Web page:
BTW, good luck with your training and keep us posted. I used the Runner's World intermediate training schedule and finished in less than 5 hours at 245 pounds. I will never, ever run another. If you are intersted, I'll tell you stuff that no one tells you about while you are training. Then again, you may just want to find out for yourself.


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PostPosted: Mon Mar 26, 2007 1:13 pm 
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hoosegow wrote:
When I trained for my marathon (successfully WhooHoo!), leg work was the only thing I cut out.


I once read that many elite runners weight trained their upper bodies only, putting the focus on the lower back, abs, upper back and shoulders. The rationale for this is to maintain good posture as they run. Training these bodyparts with higher repetitions like Scott suggested earlier will help you forestall the fatigue-induced slouching that occurs during a long run. Practicing longer runs is the primary means of increasing your endurance, but weight training like that is a useful adjunct.


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PostPosted: Mon Mar 26, 2007 8:25 pm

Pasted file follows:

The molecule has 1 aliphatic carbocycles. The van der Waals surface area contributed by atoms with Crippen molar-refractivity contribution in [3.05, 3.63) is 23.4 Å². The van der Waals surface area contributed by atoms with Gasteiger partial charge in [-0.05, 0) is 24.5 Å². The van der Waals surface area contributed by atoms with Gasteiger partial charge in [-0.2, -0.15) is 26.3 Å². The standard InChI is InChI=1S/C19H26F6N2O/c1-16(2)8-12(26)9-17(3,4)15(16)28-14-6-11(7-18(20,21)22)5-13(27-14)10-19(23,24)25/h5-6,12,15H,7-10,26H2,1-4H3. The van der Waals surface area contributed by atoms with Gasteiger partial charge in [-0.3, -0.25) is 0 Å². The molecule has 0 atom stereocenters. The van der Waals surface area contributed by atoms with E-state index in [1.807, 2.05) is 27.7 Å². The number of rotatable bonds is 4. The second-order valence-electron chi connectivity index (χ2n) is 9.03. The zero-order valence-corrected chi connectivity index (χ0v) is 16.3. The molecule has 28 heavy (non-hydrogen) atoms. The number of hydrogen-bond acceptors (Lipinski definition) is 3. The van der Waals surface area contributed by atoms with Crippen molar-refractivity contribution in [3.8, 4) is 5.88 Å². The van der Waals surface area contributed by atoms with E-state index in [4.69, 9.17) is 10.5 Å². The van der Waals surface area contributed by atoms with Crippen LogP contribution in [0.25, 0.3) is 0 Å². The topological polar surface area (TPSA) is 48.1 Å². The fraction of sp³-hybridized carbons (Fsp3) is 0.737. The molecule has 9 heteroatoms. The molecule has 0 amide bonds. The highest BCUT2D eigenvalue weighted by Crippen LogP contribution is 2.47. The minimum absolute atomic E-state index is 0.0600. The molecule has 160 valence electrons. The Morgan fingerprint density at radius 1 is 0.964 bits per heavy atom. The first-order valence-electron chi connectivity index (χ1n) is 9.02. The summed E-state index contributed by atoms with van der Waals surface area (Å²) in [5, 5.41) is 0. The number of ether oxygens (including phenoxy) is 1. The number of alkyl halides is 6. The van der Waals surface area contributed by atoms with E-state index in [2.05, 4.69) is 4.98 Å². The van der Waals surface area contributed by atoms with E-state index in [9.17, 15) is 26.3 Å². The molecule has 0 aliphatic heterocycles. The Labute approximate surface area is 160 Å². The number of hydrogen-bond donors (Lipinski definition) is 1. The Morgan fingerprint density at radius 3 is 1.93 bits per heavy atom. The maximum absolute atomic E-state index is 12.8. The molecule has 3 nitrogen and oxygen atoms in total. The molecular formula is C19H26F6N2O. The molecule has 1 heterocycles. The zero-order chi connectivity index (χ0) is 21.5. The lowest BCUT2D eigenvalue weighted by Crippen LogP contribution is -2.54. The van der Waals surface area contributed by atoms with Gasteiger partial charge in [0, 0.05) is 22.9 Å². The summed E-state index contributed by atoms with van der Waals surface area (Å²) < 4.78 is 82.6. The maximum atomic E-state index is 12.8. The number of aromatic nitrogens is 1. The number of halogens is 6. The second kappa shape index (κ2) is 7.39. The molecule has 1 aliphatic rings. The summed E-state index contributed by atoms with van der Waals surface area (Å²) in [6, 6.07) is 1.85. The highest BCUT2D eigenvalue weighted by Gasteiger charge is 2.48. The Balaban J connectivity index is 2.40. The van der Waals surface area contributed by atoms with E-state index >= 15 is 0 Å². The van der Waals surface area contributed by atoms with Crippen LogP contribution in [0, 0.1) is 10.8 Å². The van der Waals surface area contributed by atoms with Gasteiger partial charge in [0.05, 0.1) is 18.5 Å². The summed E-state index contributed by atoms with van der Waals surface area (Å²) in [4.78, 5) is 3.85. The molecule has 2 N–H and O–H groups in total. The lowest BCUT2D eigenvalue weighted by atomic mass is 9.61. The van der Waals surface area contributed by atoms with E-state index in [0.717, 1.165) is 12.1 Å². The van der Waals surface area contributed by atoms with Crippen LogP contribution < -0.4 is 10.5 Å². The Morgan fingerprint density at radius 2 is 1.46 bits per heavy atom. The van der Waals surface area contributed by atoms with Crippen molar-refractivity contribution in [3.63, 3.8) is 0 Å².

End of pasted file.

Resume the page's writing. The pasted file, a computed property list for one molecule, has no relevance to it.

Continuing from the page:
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I am no elite runner, and no one would confuse me with one either. Running just made me really regret squats the next day.


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PostPosted: Tue Mar 27, 2007 11:00 pm 
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I decided after I got back from the realm of sickness I would take it a little easier this time. I am still going to weight train for awhile and build up my run slower than I want, at least for the first month or two. Then I'll see where it goes from there (I only ran 20 minutes at good pace today). Maybe I'll lighten the load on weight training and just do more reps...that way all my muscle won't be eaten away, as long as I eat enough! (Correct me if my rationale is wrong!)